After auditions and screen tests, Michael Haneke zeroed in on Emmanuelle Riva, 85, whom he remembered as the star of 1959's Hiroshima Mon Amour. "He told me it was because I was the most moving," she says. Not to mention the most believable-looking. "It's not easy to find actors of our age who haven't had any plastic surgery," notes Jean-Louis Trintignant. "Especially actresses."
Sleeping On Set
As the nine weeks of shooting were about to begin, Riva decided that, due to the physical demands of her role and the long commute, she would sleep on the set. "There was no way I could be in a car for an hour with smoke and noise on the highway -- I'd be tired before I even showed up for work," she recalls. "So at night, it was just me and the security guard and a guard dog. I hardly move in my part, so when filming was done for the day, I needed to move and dance, and there I could do it. They brought me food to eat, I was like a spoiled child."
Actor Jean-Louis Trintignant
While he is a great admirer of Haneke's work, he wasn't prepared to give the director an automatic yes. "I told producer Margaret Menegoz I'd rather kill myself than make another film," the actor admits. "I don't think movies are made for actors. We do them out of vanity, for money, and it's more prestigious. I loved the script but I found it so sad, and I'm at an age when I've got to avoid sadness. But Margaret told me, 'Make the film and kill yourself afterward.'"
Actress Isabelle Huppert
"It's never sad or heavy working with him," says Isabelle Huppert of director Michael Haneke. "Never. To produce what you see on the screen is work, and we can't work in a melancholy frame of mind. Michael is actually a very joyful person. He's not too hands-on as a director, either. OK, he might make you do 10 takes to get a gesture just right, but in my first scene with Jean-Louis, he didn't give me any direction at all. Mostly he just says, 'Not sentimental.'"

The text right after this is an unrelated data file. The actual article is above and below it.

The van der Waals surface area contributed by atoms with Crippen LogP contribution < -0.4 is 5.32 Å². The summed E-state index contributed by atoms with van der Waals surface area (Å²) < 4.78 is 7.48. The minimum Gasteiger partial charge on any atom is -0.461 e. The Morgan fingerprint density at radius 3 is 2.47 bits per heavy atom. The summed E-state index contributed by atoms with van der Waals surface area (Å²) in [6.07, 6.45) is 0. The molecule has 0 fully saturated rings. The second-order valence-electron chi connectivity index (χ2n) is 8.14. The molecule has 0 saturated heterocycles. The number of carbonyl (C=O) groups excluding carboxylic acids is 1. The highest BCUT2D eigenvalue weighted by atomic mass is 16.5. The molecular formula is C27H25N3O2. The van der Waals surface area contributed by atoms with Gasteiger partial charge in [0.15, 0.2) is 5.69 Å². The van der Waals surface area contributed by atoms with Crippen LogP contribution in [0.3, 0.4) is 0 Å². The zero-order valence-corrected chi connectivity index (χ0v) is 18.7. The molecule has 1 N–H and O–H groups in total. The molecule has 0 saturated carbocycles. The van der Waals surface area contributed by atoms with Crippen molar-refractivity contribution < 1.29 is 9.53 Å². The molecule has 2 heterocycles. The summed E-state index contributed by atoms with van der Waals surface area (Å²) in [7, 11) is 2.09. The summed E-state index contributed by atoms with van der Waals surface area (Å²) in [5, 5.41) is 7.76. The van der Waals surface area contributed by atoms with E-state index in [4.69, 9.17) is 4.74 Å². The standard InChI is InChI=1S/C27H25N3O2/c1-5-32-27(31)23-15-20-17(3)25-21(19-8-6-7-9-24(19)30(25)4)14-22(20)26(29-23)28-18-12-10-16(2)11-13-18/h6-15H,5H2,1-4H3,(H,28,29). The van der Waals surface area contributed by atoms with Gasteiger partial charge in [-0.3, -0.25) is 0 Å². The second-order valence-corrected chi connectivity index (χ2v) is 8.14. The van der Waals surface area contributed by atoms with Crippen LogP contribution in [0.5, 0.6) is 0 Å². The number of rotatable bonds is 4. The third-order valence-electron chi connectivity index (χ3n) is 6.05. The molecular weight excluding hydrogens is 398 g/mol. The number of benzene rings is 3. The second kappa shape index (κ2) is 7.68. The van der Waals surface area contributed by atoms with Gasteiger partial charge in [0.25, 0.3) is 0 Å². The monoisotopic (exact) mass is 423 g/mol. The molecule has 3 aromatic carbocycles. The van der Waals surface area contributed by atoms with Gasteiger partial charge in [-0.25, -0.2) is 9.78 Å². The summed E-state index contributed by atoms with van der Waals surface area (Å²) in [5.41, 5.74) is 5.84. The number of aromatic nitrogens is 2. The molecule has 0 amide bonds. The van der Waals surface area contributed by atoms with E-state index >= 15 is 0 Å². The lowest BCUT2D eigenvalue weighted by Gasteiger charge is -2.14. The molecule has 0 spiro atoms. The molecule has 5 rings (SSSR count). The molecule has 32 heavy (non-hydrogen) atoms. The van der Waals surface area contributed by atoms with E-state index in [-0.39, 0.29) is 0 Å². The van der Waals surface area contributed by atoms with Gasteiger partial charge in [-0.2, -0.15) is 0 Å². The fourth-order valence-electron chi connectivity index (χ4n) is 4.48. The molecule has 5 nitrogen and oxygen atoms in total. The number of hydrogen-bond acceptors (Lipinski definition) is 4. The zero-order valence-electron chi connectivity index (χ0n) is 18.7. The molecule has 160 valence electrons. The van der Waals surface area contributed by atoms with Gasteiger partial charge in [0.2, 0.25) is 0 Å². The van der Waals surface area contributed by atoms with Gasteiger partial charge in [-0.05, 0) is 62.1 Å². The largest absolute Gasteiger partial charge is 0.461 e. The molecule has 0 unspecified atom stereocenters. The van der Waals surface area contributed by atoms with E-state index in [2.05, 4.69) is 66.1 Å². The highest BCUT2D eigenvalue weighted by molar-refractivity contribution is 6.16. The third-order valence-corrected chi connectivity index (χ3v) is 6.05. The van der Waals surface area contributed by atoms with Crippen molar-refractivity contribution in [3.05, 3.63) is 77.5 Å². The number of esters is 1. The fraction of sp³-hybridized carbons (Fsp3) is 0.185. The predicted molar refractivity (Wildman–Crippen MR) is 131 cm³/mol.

Director Michael Haneke
"There was a relative I loved very much, and I had to look on as she suffered," the 70-year-old Haneke explains, recalling an aunt who suffered from rheumatism and ended up taking her own life. "I wanted to investigate this feeling of being able to do nothing about it."
The Challenges of Filming 'Amour'
In assembling Amour, Haneke faced two big hurdles: the film's subject matter and its casting demands. Haneke's story centered entirely on two people in their 80s, "and in our society, that is a total taboo," says Margaret Menegoz, head of Les Films du Losange and Amour's lead producer. "He may be the most important director working today, but we had one potential TV partner tell us, 'Forget it, you shouldn't show old people.'"
Director Haneke On Casting Actor Trintignant
"I don't know any other actor who exudes the same human warmth as he does," Haneke explains, "and that was really important for this story." But Trintignant, who had retired from film acting, resisted at first. The director had to talk him into it since he refused to make the movie with anyone else. "I think it helped that we got along immediately and talked about everything one can talk about, only a little bit about the script itself," Haneke says.